More than a third of specialty organizers are revolving or pullout/swing-outs, making deep or hard-to-reach corner cabinet spaces more accessible.

Keeping countertops clear and reducing kitchen clutter is another priority for 2021. People are adding appliance garages to keep small appliances out of sight. Or they are making room for non-essential appliances in the pantry.

“Smart” Tech.

It’s more important than ever that homes are as germ-free as possible, and smart home technology helps to achieve this goal. Products include voice-activated and touchless faucets for kitchen and bath, robotic vacuums and self-cleaning toilets.

Prediction: These products will become standard in American homes.  

Health and Wellness.

The pandemic and a desire for our home to be a safe and healthy space has brought the concept of the wellness kitchen to everyone’s attention. We’re spending more time at home and have an increased concern with our health. COVID restrictions caused gyms and yoga studios to close. As a result, people created their own fitness or workout spaces, essentially turning their home into a wellness home.

From the Houzz survey: Nearly a third of homeowners who renovate their kitchen report having a healthier lifestyle after project completion.

Backsplashes Extend to the Ceiling.

An increasing number of homeowners who update their backsplash are installing the backsplash from the countertop to the upper cabinets or range hood. Some are taking the backsplash from the countertop all the way to the ceiling.

Different Tile Shapes.

Rectangular subway tiles are still the most popular backsplash material. However, squares, diamonds, hexagons and other shapes are trying to take over. If you are going to use a subway tile, consider installing it vertically instead of horizontally.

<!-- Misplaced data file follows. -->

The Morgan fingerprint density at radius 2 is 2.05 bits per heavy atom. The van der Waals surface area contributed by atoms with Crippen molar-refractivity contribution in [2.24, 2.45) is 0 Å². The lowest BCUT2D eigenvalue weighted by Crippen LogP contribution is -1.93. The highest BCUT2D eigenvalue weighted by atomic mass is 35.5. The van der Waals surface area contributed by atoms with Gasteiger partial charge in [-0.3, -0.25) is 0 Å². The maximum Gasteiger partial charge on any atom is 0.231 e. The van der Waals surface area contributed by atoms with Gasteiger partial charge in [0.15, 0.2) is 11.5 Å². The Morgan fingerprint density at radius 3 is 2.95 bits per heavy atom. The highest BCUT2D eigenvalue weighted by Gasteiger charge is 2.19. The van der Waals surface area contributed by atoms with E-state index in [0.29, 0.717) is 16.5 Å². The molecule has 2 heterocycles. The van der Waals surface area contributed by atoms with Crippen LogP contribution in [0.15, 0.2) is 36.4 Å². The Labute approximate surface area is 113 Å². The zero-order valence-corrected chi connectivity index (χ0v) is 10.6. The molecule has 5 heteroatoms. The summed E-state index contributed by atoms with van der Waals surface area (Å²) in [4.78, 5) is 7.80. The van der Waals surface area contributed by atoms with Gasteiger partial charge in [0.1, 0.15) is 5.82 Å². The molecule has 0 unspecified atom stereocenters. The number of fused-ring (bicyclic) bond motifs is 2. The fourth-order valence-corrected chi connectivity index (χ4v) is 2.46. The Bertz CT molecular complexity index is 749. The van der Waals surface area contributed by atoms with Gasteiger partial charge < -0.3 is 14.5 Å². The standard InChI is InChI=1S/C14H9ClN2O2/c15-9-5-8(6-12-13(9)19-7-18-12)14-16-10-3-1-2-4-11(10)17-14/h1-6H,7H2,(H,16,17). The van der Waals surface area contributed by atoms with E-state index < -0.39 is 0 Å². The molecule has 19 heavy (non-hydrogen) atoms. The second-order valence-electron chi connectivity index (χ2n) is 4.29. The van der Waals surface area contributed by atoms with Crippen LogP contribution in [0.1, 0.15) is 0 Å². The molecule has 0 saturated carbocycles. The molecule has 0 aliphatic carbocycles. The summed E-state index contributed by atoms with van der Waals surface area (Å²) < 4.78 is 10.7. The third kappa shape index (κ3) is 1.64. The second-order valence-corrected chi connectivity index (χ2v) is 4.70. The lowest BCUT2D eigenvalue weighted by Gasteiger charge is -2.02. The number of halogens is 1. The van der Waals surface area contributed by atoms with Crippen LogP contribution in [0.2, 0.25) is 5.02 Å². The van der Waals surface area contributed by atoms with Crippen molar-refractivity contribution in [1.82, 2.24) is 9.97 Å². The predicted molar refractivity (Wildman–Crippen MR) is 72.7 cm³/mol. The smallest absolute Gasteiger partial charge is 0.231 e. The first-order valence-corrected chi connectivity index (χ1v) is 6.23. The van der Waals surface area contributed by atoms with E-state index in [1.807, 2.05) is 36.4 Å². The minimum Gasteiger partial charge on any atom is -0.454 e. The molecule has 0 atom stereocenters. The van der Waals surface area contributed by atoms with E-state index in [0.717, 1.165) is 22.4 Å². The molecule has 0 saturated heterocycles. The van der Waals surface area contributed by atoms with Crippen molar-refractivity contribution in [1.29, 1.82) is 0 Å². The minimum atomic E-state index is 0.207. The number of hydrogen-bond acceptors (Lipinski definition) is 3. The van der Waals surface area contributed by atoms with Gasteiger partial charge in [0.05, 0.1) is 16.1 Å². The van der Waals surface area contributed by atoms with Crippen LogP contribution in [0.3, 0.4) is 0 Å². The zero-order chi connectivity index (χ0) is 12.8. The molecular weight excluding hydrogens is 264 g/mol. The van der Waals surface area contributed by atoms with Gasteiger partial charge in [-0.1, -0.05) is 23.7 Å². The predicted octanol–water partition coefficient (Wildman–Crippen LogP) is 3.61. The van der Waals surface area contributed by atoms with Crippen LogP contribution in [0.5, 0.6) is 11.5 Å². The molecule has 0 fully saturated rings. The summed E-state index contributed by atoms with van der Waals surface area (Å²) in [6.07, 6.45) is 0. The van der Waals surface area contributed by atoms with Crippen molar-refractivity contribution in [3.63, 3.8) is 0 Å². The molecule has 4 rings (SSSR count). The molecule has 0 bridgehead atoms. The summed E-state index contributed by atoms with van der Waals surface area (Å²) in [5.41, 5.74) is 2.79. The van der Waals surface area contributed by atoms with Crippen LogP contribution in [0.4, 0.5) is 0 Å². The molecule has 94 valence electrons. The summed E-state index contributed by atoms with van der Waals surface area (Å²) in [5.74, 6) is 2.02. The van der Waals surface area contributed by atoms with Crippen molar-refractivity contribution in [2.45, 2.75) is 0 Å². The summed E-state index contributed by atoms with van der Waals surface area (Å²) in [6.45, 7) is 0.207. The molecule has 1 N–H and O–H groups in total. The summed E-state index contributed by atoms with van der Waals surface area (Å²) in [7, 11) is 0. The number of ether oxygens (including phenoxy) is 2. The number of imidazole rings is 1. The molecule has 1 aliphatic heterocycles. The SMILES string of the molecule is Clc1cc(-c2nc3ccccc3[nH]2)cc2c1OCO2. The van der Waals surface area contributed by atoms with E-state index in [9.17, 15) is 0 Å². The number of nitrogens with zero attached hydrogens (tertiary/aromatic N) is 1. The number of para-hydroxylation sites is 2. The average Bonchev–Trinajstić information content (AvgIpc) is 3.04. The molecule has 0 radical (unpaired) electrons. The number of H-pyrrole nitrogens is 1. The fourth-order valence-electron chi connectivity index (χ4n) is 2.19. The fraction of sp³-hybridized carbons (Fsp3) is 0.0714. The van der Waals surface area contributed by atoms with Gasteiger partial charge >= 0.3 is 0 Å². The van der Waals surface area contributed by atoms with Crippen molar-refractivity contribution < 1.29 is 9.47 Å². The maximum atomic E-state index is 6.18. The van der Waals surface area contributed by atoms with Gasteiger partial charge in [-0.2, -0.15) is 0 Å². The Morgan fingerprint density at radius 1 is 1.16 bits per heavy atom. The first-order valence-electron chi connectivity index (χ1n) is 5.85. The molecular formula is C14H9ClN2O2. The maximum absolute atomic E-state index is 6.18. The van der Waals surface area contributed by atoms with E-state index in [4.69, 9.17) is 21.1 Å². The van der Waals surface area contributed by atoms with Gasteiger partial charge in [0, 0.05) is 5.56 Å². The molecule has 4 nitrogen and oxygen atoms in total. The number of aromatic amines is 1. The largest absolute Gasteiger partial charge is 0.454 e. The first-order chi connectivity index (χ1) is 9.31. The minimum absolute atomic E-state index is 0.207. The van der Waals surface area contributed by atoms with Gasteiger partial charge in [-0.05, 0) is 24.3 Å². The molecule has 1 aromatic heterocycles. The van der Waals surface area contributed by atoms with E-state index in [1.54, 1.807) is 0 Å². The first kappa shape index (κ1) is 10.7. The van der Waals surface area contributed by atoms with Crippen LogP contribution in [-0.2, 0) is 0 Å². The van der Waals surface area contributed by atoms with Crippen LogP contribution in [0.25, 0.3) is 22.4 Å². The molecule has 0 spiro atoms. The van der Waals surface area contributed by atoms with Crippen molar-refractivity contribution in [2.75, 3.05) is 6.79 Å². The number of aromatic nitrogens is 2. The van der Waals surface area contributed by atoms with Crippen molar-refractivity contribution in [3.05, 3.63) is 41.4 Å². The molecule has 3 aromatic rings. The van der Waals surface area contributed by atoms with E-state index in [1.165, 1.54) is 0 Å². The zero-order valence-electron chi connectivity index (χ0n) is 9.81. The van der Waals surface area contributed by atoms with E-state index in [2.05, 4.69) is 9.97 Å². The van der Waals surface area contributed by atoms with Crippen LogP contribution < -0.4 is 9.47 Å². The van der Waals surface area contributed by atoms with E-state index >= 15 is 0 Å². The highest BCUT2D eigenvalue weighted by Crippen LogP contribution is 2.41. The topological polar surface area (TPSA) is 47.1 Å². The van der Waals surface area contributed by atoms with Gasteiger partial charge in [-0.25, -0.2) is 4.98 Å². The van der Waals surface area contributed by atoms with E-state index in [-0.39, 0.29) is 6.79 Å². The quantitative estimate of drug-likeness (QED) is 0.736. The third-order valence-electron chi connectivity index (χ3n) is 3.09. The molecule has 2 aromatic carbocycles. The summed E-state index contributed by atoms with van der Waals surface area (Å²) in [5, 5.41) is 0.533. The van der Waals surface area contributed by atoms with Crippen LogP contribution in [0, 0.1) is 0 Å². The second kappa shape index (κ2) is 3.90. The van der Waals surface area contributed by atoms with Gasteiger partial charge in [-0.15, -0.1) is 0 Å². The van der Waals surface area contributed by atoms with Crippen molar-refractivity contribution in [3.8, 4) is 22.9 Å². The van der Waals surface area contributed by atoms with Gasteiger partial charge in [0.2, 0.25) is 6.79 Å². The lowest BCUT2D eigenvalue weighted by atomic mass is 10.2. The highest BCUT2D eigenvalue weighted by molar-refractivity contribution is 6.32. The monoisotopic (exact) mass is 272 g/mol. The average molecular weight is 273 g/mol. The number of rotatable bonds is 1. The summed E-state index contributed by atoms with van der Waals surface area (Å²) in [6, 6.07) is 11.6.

Kitchen Style.

Transitional remains the No. 1 kitchen style and has been No. 1 for the past three years. Modern and contemporary styles continue in second and third place.

Not surprisingly, to go with their transitional style kitchen remodel, the majority of renovating homeowners choose Shaker-style doors for their new cabinetry.

L-Shaped Kitchens.

According to a report by the National Kitchen & Bath Association, the most popular kitchen shape for 2021 is an L-shaped kitchen. Designed to be efficient and to flow into the next room, an L-shaped kitchen is a classic that makes it easy to get everything you need in a small area. It’s especially great for smaller homes.

Wall Cabinets.

Open shelving just isn’t working for the average homeowner. Not only does it allow dust to collect on dishes, but it also takes away storage space. One section of open shelves or a single shelf for displaying special pieces is acceptable.

The objection is to open shelving that has displaced wall cabinets altogether. The look is undeniably appealing. However, practicality must win out when a kitchen is used every day.

Induction Cooktops

Induction-style ranges are becoming more popular, replacing gas or electric in newly remodeled kitchens. Not only are the stovetops easier to clean and maintain, but induction cooking is also more energy-efficient and environmentally-friendly than gas. And safer, since the cooktop stays cool.

Painted Cabinets Losing Favor?

Natural wood tones for cabinets in both light and dark finishes are coming back, on track to replace painted finishes as most popular. Wood pairs with both white and darker paint colors. It satisfies people’s desire to be connected to the outdoors.

Walnut cabinets lend a warmth to the whole room and look especially beautiful paired with stone countertops. But Walnut looks good with anything.

More Natural Light.